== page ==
Readers may have noticed I’ve become a regular here online at Voice of OC.
Editor-in-Chief Norberto Santana Jr. and I have been friends for some time.
Collaborating with him since 2010 on our Feet to the Fire forums, I’ve grown to enjoy and respect what he and his investigative reporting team have created with Voice of OC.
It’s the only place where you can get a daily snapshot of the local political landscape in a no holds bar way.
When Santana called me last month with the proposition of contributing columns, I was delighted.
Some readers may be familiar with my opinion and lifestyle columns which appeared in the OC Register from 2007 until just recently.
In June they cut their freelance budget. They told me I was one of their most popular columnists and were sorry to see me go.
But one door closes and others open.
I returned to the Daily Pilot covering Newport /Costa Mesa, where I started my career in early 2007 before the Register came calling, and continue to write a weekly column for them as well.
And there are probably some who are old enough to remember my comedy cooking show in the 1990’s, “At Home on the Range”…the cooking show for the deranged, with John Crean which now has found new life on YouTube.
Going from comedy to writing political and social commentary isn’t that far of a stretch when you think about.
Couple that with the fact I’m not shy about my strong opinions on issues, Voice of OC seems a good fit.
Here I’m not faced with editors who want to soften my words- or delete content which might piss off some big political mucky muck- which I have a tendency to do.
Writing for Voice of OC I have the luxury and freedom to say what I feel.
That being said, I do have some thoughts on this last election.
As I watched poll numbers come in Tuesday night I couldn’t help but remember legendary screen actress Mae West and her famous quote, ” When caught between two evils I generally pick the one I’ve never tried before.”
That seems to be what voters did throughout the country and here as well. There certainly were big upsets in more than a few races.
Yes, voters bet on fresh blood to bring change as they kicked some incumbents to the curb.
In my neck of the woods of Newport Beach, we saw our Mayor Rush Hill get clobbered by first time candidate and Duffy Boat creator Marshall Duffield.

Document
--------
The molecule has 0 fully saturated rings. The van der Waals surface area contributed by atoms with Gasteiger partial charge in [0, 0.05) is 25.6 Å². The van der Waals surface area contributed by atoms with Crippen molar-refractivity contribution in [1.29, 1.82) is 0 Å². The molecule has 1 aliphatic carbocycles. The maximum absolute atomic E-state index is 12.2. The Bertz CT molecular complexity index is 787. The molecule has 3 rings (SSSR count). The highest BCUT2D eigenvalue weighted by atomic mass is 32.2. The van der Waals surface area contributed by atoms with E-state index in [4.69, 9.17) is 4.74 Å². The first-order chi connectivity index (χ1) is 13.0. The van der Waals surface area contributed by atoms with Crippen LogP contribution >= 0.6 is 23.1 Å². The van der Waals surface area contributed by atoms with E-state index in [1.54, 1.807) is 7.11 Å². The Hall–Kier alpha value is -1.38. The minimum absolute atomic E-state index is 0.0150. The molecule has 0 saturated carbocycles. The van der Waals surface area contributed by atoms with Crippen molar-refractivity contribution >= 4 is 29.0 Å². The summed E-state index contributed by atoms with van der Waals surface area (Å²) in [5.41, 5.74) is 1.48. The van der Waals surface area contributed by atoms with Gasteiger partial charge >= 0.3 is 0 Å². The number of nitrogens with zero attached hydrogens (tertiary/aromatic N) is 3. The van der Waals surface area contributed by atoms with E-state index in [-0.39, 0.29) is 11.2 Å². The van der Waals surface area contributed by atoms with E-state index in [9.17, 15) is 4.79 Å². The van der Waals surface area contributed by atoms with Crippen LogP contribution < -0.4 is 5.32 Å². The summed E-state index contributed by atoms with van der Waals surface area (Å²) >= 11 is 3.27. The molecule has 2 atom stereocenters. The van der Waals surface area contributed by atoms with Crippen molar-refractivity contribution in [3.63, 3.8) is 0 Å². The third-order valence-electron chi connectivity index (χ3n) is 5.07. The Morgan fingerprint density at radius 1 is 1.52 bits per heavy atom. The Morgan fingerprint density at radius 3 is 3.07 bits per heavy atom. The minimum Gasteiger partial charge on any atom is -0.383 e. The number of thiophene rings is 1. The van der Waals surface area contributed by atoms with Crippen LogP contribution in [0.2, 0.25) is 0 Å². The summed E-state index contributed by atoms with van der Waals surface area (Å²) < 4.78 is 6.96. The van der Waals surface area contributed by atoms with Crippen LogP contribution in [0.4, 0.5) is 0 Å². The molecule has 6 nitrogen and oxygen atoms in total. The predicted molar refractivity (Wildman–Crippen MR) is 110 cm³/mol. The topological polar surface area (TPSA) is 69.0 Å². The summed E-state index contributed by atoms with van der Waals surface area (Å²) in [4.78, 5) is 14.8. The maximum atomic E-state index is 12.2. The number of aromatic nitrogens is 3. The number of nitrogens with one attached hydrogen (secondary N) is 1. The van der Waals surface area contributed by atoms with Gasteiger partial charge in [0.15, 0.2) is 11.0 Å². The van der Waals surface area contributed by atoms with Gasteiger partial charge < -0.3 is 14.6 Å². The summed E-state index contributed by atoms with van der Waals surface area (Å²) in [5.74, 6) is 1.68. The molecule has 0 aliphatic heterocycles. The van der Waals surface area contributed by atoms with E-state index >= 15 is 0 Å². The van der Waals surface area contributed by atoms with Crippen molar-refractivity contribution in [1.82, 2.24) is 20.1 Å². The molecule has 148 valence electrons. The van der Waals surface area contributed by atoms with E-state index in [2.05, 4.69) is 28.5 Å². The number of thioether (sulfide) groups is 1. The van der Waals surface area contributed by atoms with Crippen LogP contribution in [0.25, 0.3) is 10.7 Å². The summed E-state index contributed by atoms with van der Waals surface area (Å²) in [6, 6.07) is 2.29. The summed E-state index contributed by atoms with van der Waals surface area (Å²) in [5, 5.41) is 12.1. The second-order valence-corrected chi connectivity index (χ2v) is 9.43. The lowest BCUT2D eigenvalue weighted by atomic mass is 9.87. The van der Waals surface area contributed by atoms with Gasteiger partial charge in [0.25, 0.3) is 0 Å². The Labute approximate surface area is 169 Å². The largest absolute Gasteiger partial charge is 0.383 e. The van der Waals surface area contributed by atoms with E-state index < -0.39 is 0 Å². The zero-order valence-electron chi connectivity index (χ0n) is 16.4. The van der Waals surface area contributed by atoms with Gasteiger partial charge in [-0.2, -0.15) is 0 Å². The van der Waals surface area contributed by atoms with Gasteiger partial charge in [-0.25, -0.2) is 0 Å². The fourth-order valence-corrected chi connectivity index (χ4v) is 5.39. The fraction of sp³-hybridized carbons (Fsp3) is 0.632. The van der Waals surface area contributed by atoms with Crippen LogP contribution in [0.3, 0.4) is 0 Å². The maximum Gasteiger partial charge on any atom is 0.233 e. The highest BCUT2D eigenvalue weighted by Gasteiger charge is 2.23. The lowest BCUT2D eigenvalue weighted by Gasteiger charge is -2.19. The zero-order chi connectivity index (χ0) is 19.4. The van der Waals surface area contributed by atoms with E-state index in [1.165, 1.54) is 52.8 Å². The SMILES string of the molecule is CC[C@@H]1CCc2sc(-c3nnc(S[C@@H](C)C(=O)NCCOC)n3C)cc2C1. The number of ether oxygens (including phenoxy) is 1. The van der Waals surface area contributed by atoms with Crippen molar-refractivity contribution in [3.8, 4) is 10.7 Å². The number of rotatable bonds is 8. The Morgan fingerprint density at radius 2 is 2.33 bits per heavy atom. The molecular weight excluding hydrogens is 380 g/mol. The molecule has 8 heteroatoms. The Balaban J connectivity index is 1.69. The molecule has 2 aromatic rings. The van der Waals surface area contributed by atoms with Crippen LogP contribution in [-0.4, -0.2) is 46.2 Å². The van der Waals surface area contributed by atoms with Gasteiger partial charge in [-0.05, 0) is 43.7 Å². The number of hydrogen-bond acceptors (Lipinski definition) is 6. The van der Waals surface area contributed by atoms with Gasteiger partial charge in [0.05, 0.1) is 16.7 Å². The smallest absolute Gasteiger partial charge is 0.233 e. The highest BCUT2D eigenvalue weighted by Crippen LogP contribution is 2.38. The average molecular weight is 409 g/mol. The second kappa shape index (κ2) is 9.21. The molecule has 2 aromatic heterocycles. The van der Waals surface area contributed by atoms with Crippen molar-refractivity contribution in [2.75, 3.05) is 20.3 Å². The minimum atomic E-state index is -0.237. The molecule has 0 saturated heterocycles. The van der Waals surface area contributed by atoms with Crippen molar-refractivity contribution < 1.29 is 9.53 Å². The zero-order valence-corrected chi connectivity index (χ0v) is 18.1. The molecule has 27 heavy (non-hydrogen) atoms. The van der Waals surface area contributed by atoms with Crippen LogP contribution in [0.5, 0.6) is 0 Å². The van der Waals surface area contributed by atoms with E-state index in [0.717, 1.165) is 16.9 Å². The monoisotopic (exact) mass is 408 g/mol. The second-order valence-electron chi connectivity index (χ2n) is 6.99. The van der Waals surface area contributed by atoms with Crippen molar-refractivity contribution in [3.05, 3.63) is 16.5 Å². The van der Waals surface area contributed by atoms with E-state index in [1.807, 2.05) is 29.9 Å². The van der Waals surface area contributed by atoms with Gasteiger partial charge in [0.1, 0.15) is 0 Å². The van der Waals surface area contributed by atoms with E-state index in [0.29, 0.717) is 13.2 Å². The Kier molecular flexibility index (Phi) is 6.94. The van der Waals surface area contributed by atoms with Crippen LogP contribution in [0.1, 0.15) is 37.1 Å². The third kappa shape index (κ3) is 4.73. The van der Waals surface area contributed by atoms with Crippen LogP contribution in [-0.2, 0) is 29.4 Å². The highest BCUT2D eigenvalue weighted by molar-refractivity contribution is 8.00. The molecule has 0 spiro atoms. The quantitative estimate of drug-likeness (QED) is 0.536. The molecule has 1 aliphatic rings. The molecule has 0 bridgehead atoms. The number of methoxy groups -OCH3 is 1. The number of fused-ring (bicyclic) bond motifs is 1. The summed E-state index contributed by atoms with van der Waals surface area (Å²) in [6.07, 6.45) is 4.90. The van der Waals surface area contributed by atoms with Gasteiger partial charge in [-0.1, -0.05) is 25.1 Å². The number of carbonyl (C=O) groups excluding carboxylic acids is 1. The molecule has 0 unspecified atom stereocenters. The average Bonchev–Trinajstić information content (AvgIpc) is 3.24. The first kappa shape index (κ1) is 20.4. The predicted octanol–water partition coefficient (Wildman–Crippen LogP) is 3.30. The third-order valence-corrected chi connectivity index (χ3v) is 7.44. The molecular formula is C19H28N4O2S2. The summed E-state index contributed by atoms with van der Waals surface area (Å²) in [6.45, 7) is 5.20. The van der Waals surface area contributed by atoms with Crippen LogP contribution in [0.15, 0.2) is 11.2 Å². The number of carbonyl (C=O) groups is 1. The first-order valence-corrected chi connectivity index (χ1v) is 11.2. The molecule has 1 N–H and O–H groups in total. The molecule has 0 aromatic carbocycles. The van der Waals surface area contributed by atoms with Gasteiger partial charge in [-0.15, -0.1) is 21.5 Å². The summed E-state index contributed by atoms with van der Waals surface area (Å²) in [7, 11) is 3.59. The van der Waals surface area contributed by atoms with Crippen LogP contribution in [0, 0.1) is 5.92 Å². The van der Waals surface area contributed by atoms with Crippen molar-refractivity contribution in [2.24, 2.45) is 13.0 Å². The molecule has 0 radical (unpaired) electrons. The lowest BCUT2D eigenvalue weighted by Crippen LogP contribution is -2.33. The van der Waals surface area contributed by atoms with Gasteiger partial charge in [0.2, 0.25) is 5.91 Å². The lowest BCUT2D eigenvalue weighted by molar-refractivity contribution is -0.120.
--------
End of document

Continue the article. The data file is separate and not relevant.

And in Costa Mesa, which has been a hot bed of controversy the past few years dealing with their unions, it’s still iffy if Mayor Jim Righeimer will remain in office or challenger Jay Humphrey will win this election.
At one point on Wednesday Righeimer was leading by just 18 votes with still more to be counted.
But since this city has open elections not by districts, if you add the votes people placed for candidates other than Righeimer- and it was a crowded field- over 16,000 didn’t vote for this guy.
So even if he wins he has to live with the fact most of the city didn’t give him the nod.
Geez, that’s certainly not a vote of confidence.
And we also saw Assemblyman Allan Mansoor get his butt kicked by Michelle Steel to replace outgoing supervisor John Moorlach.
This race was interesting because Mansoor had a track record of winning races even when his opponent outspent him- but not this time.
The fickle finger of Republican Party politics literally gave Mansoor a thumbs down as they threw their support behind Steel.
When he first said he was going to leave his Assembly seat and enter the Supervisor race we talked.
I told him running for supervisor was a bad idea since two years prior his party supporters worked hard to get him that Assembly seat.
I warned that those folks might not take too kindly to him ditching Sacramento for Orange County.
Playing musical political chairs he could find himself without a seat- which is exactly what happened.
And he wasn’t the only one out in the cold.
Irvine voters finally smartened up and sent Larry Agran packing as well, though he left them with a ton of Great Park baggage.
But before all the new crop of elected officials start dancing on tables celebrating their wins, they should take heed to the cautionary tale of what just occurred.
The public is fed up with not being heard and their needs not met.
Seems gone are the days when politicians can only say they will listen to their constituents to get elected- they now actually have to do it –or find themselves out of a job come next election cycle.
With tons of special interest and outsider money pumped into these campaigns this last go around, this will be a tough balancing act for many.
Where will their political loyalties lie?
And whose bidding will these new electeds actually do?
We can only hope it’s yours and mine- but I’m guessing that probably won’t be the case this time- this is politics we’re talking about…
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